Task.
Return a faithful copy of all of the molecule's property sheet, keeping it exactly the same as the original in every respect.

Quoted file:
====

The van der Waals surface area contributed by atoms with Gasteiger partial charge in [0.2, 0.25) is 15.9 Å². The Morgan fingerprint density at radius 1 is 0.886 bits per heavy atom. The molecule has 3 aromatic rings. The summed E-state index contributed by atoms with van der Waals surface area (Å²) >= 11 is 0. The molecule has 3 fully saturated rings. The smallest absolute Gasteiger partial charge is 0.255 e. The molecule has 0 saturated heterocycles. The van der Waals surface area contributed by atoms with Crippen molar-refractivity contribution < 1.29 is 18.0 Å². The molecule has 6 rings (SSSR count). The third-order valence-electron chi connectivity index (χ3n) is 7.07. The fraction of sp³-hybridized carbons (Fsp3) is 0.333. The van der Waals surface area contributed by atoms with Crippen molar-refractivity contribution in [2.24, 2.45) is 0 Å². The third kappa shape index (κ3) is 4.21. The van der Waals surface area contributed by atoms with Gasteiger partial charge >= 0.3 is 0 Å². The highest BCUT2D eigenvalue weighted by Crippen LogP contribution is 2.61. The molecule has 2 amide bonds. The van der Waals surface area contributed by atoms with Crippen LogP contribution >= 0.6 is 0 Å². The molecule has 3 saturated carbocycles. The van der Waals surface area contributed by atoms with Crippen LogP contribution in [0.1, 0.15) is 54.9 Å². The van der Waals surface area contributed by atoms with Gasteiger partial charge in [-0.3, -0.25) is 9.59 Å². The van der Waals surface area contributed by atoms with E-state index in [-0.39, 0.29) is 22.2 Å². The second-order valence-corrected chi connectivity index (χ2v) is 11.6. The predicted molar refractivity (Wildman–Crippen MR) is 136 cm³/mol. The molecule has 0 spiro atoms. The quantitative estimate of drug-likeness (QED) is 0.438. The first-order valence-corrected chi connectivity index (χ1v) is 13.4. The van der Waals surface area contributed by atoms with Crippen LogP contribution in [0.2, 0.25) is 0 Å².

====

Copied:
The van der Waals surface area contributed by atoms with Gasteiger partial charge in [0.2, 0.25) is 15.9 Å². The Morgan fingerprint density at radius 1 is 0.886 bits per heavy atom. The molecule has 3 aromatic rings. The summed E-state index contributed by atoms with van der Waals surface area (Å²) >= 11 is 0. The molecule has 3 fully saturated rings. The smallest absolute Gasteiger partial charge is 0.255 e. The molecule has 0 saturated heterocycles. The van der Waals surface area contributed by atoms with Crippen molar-refractivity contribution < 1.29 is 18.0 Å². The molecule has 6 rings (SSSR count). The third-order valence-electron chi connectivity index (χ3n) is 7.07. The fraction of sp³-hybridized carbons (Fsp3) is 0.333. The van der Waals surface area contributed by atoms with Crippen molar-refractivity contribution in [2.24, 2.45) is 0 Å². The third kappa shape index (κ3) is 4.21. The van der Waals surface area contributed by atoms with Gasteiger partial charge >= 0.3 is 0 Å². The highest BCUT2D eigenvalue weighted by Crippen LogP contribution is 2.61. The molecule has 2 amide bonds. The van der Waals surface area contributed by atoms with Crippen LogP contribution >= 0.6 is 0 Å². The molecule has 3 saturated carbocycles. The van der Waals surface area contributed by atoms with Crippen LogP contribution in [0.1, 0.15) is 54.9 Å². The van der Waals surface area contributed by atoms with Gasteiger partial charge in [-0.3, -0.25) is 9.59 Å². The van der Waals surface area contributed by atoms with E-state index in [-0.39, 0.29) is 22.2 Å². The second-order valence-corrected chi connectivity index (χ2v) is 11.6. The predicted molar refractivity (Wildman–Crippen MR) is 136 cm³/mol. The molecule has 0 spiro atoms. The quantitative estimate of drug-likeness (QED) is 0.438. The first-order valence-corrected chi connectivity index (χ1v) is 13.4. The van der Waals surface area contributed by atoms with Crippen LogP contribution in [0.2, 0.25) is 0 Å².